Monday, August 2, 2010

Walt Whitman meets Hotei the Happy Buddha in El Paso

For whatever reasons, this week Hotei and Walt Whitman popped into my head. Like they were holding hands and whispering into my ear about the same thing. So I posted something about them below. But before that, here's this week's schedule. Please come to our Sangha meeting. It would be good to see you. Thank you for your continuing practice.
--Bobby / aka Kankin

Wednesday morning, August 4, 6am. Basic zazen. No chanting, no services, simply sitting.

Saturday afternoon, August 7, 3:30pm. Formal sitting with services, zazen, tea and dharma talk.

NOTE: This Saturday, instead of a dharma talk and discussion, we will have a Sangha meeting. We want to discuss ways to bring new members to our sangha, our current schedule, scheduling sesshins and zazenkais, our finances, chores to help, etcetera. All are welcome.

Anyone walking about Chinatowns in America will observe statues of a stout fellow carrying a linen sack. Chinese merchants call him Happy Chinaman or Laughing Buddha. This Hotei, aka Budai.  He lived in the T'ang dynasty. He had no desire to call himself a Zen master or to gather many disciples around him. Instead he walked the streets with a big sack into which he would put gifts of candy, fruit, or doughnuts. These he would give to children who gathered around him in play. He established a kindergarten of the streets.

Whenever he met a Zen devotee he would extend his hand and say: "Give me one penny."

Once as he was about to play-work another Zen master happened along and inquired: "What is the significance of Zen?"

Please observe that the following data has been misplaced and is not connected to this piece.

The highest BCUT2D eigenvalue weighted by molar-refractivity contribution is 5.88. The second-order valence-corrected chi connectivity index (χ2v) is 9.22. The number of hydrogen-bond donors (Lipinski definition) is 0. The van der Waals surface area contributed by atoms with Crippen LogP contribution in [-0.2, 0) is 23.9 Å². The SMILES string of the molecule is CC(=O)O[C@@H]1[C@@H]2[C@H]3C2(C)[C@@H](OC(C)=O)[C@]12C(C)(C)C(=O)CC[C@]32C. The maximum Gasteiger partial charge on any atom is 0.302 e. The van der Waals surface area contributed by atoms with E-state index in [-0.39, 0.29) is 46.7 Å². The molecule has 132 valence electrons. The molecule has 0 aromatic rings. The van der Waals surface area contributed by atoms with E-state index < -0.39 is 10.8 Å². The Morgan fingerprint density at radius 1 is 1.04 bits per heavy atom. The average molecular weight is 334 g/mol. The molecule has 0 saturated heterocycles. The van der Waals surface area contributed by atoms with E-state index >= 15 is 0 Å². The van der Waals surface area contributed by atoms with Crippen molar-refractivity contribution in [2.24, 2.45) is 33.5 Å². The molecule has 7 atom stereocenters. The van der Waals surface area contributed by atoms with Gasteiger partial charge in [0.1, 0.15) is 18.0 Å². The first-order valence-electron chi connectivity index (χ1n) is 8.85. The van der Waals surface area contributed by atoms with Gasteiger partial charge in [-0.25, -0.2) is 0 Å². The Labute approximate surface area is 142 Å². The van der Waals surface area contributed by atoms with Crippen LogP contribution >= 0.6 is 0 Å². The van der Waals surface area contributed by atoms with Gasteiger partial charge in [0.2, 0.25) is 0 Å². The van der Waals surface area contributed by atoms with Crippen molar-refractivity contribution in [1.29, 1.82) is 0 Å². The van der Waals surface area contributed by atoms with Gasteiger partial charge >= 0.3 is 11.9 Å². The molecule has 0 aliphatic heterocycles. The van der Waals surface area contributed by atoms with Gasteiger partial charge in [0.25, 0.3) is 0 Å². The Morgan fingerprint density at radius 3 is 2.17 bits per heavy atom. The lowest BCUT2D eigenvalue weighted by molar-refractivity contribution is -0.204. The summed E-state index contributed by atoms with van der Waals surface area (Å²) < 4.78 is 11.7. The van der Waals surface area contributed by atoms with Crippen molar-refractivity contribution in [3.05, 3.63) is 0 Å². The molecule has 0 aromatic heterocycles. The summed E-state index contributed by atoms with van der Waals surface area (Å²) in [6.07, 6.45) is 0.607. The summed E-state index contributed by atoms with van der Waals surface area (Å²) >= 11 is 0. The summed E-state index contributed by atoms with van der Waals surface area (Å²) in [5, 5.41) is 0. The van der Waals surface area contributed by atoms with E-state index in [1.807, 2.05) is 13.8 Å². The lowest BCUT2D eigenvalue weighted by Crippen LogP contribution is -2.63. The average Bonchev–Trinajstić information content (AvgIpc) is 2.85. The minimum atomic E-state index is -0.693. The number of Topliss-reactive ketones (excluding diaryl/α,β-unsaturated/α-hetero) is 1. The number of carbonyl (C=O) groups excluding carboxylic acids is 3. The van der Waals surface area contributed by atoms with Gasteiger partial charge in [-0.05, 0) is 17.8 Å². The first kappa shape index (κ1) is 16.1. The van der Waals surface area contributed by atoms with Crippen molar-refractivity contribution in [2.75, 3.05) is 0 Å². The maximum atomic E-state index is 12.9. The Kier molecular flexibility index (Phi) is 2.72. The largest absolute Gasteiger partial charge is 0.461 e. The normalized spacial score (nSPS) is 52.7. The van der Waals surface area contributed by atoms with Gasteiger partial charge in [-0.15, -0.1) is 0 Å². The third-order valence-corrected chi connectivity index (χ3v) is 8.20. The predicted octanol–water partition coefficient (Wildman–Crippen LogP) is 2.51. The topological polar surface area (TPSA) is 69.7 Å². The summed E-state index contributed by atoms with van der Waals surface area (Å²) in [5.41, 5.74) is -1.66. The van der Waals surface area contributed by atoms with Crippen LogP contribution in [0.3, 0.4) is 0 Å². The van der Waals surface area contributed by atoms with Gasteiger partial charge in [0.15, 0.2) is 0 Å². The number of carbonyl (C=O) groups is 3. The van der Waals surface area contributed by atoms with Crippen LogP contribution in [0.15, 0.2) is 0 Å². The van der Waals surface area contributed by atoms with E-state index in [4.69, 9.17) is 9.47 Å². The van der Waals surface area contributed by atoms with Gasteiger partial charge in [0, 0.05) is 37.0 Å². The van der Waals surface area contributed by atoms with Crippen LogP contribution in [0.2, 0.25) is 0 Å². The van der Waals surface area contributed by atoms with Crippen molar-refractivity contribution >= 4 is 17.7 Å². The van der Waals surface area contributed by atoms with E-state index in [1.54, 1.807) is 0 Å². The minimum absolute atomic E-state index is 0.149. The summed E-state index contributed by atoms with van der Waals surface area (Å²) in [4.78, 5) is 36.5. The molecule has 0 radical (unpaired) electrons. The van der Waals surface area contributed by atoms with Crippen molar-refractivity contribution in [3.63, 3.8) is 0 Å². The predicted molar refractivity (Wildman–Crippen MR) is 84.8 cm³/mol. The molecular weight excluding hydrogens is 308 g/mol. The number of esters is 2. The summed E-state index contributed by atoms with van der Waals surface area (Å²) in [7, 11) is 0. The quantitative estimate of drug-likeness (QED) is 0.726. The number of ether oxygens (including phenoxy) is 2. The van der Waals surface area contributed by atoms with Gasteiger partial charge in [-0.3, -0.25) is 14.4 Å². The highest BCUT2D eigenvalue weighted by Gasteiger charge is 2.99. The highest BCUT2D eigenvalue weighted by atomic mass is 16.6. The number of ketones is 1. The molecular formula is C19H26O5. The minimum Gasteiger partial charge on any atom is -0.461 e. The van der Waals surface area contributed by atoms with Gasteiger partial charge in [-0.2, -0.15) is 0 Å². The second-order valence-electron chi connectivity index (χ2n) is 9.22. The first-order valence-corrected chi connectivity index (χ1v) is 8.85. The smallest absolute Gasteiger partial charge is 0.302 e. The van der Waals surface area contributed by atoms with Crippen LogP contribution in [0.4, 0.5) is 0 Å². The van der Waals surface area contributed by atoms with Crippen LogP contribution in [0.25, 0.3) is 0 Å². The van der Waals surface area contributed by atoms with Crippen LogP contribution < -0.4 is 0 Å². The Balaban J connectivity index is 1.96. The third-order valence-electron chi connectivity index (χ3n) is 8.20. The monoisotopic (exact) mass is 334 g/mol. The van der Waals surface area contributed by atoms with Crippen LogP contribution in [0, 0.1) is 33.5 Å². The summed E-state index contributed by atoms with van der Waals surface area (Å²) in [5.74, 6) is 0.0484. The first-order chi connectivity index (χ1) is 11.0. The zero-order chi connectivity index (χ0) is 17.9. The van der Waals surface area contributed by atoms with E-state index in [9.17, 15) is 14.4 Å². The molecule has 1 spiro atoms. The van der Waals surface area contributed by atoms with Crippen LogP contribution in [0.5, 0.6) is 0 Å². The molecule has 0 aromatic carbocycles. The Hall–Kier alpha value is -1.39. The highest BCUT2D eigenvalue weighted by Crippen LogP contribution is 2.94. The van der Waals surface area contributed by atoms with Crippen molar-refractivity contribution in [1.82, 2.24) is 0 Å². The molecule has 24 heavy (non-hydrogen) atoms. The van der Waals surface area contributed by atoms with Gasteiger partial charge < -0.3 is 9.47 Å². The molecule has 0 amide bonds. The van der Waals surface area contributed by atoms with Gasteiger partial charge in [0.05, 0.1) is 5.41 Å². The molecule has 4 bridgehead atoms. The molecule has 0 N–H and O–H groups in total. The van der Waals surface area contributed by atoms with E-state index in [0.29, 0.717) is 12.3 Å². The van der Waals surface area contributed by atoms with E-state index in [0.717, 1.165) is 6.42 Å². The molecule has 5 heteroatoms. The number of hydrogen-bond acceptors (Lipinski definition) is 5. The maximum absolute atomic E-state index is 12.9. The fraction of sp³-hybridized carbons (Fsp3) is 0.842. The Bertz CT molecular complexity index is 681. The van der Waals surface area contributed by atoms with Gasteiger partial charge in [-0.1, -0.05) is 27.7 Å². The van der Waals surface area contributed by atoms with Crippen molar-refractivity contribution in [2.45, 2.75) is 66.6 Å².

Hotei immediately plopped his sack down on the ground in silent answer.

"Then," asked the other, "what is the actualization of Zen?"

 At once the Happy Chinaman swung the sack over his shoulder and continued on his way.

Walt Whitman

This is what you shall do:
Love the earth and sun and the animals,
Despise riches,
Give alms to everyone that asks,
Stand up for the stupid and crazy,
Devote your income and labor to others,
Hate tyrants,
Argue not concerning God,
Have patience and indulgence toward the people
Take off your hat to nothing known or unknown
Or to any man or number of men—
Go freely with powerful uneducated persons,
And with the young, and with the mothers or families
Re-examine all that you have been told at school or church or in any book,
Dismiss what insults your very own soul,
And your very flesh shall be a great poem;
And [it shall] have the richest fluency,
Not only in [your] words,
But in the silent lines of [your] lips and face,
And between the lashes of your eyes,
And in every motion and joint of your body.

No comments:

Post a Comment